All club demo or hands-on meetings are held on the second Saturday of the month.
Old Dominion Black Smith Association
Established November 2005
On this page you will find:
Public Demo (Suggestions)
Forge Welding Flux
Hand Forged vs Machine Made
Historic Blacksmith Shops in Virginia
There are so many things in blacksmithing that seem to have differing points of views that I have started listing some. What ‘s the correct or incorrect answer? That depends
I was once told by a very accomplished long time blacksmith that “if you’re ever going to get serious about this craft you must get rid of your crank blower and get an electric blower.” Maybe I’m not serious enough because I like my crank blower; no I will never be a pro, I’m saving money on electricity and besides that, I’m getting exercise that someone my age needs. My answer for ya’ll is: that depends on your preference, whom you would like to emulate and my favorite is I just like the idea that I am using something from the past (historical) to create the air pressure. In fact, I’m looking forward to having bellows to work with.
Is the metal fabricating shop “The Modern Blacksmith”? I have a friend who has a large shop, and in my and other’s opinion a fabricating shop; advertises his work as Blacksmithing. If a blacksmith in the 1800s had a welder, bending machines etc, do you think that he would have used them? Wait, what is a blacksmith? I have one definition in Webster that has it as “a smith who forges iron.” Wait, what does forge mean? Again I found one definition that supports my friend’s point of view in Webster “to form (metal) by a mechanical or hydraulic press with or without heat.” So what is the correct answer? That depends on the dictionary that you use.
What does a blacksmith do? This word blacksmith means something different than it did years ago. Today, when you ask someone what does a blacksmith do? The likely answer will be shoe horses. I thing Mr Webster will be changing the definition in another few years with the definition of the word farrier. Again the answer is: that depends on whom you ask.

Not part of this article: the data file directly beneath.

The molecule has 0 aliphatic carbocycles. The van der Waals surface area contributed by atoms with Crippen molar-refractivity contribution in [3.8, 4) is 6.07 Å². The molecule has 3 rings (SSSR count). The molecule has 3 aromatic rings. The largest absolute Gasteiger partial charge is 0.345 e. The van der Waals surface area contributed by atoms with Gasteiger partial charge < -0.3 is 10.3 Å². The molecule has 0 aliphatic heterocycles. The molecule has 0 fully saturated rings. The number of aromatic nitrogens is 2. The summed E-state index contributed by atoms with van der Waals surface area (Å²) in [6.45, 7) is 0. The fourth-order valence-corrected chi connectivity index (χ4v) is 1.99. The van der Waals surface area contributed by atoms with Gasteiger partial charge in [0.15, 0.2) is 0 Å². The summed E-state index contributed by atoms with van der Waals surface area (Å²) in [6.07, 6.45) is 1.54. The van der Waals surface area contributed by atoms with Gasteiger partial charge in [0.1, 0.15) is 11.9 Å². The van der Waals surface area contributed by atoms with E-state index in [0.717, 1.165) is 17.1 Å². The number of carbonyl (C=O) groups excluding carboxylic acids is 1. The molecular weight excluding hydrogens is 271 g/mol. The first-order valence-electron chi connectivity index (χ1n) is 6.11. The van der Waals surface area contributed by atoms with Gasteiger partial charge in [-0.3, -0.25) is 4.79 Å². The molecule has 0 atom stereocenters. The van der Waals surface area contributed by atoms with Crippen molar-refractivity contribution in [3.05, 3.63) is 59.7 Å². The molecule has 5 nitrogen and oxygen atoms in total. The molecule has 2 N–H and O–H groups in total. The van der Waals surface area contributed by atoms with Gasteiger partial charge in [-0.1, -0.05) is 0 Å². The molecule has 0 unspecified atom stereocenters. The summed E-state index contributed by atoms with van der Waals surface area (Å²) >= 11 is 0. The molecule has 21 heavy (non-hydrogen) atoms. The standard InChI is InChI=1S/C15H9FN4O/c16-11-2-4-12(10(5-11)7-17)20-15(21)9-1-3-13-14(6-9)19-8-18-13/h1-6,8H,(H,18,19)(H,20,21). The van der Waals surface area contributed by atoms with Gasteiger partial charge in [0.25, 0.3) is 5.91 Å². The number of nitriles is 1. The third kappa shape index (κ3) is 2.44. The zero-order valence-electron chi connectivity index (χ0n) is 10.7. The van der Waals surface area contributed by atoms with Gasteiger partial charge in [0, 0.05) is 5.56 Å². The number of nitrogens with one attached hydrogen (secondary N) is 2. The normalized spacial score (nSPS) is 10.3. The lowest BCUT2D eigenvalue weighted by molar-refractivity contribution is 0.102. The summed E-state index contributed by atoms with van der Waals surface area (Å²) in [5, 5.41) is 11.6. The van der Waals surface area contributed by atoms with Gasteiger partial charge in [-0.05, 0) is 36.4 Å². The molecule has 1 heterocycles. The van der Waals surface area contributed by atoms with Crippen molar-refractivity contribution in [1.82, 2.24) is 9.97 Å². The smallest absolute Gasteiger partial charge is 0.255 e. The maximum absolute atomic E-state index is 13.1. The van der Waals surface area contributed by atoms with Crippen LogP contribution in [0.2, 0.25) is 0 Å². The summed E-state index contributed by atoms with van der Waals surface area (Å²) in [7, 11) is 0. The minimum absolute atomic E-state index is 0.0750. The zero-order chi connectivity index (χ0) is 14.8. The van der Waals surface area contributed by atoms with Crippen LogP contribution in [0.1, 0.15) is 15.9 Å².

What is “traditional blacksmithing”? That depends on what time period in the past that you are looking at. Are you going back to when someone used a rock as a hammer? Or when someone first used a metal anvil? Or when they only used wrought iron? Or when they used only bellows? Or when they used only Charcoal for heat? Or when the blacksmithing trade started to disappear as it did in the early 1900’s?
What is the best coal to use in blacksmithing? That depends on whom you talk to. Here is an accumulation of advice that I have received: you need to have high BTUs, low sulfur content, not much ash, produces very few or no clinkers, does not burn hollow, does not run like tar, high fixed carbon, low moisture, metallurgical coal, Bituminous coal, Pocahontas or Sewell veins, even the same seam/vein can produce somewhat different results, pea size, quarter size, larger size, cleaned & washed, soak it in water, don’t put water on it, etc. Confused? So am I. My suggestion when looking for coal is not to reinvent the wheel; find a good smith in your area who likes his coal and you buy it from the same place he/she does and hope that you get the same results. As a person relatively new to this craft, my recommendation is: get the best coal that you can so that you can mark off this reason for not making a good forge weld and then find another excuse for not making it. Before I leave this subject, I do not know the quantity or kinds of coal used in the mid-west or west. I am told that some smiths like to use anthracite coal (mainly from Pennsylvania), which I know nothing about. To even complicate the situation further, when I asked a very accomplished master blacksmith who worked and studied blacksmithing in Europe what he thought about it. He said: “we Americans are hung up on trying to get good coal. The smiths in Europe that he worked with had some of the sorriest coal ever, never complained and they did superb work.” Oh, Well!
Public Demo (suggestions)
We would hope that, as a member of ODBSA, you would demo what you know to your friends and the general public because that is an important part of being a member of the Old Dominion Blacksmith Association.
I do not profess to be a professional demonstrator to the public because 90% of my demonstrations have been to school groups in an enclosed environment and the children were captive for a 30-minute time period. Still, some of the things I did and learned might be of some assistance to you.
I have put together some suggestions that you can, if you want to, implement when you do a demonstration to the public. First, all members should know the hazard of blacksmithing before ever doing a demo. We definitely do not want anyone hurt because of what you did or did not do. Remember this: if an accident were to occur, you might have just opened yourself to Liability.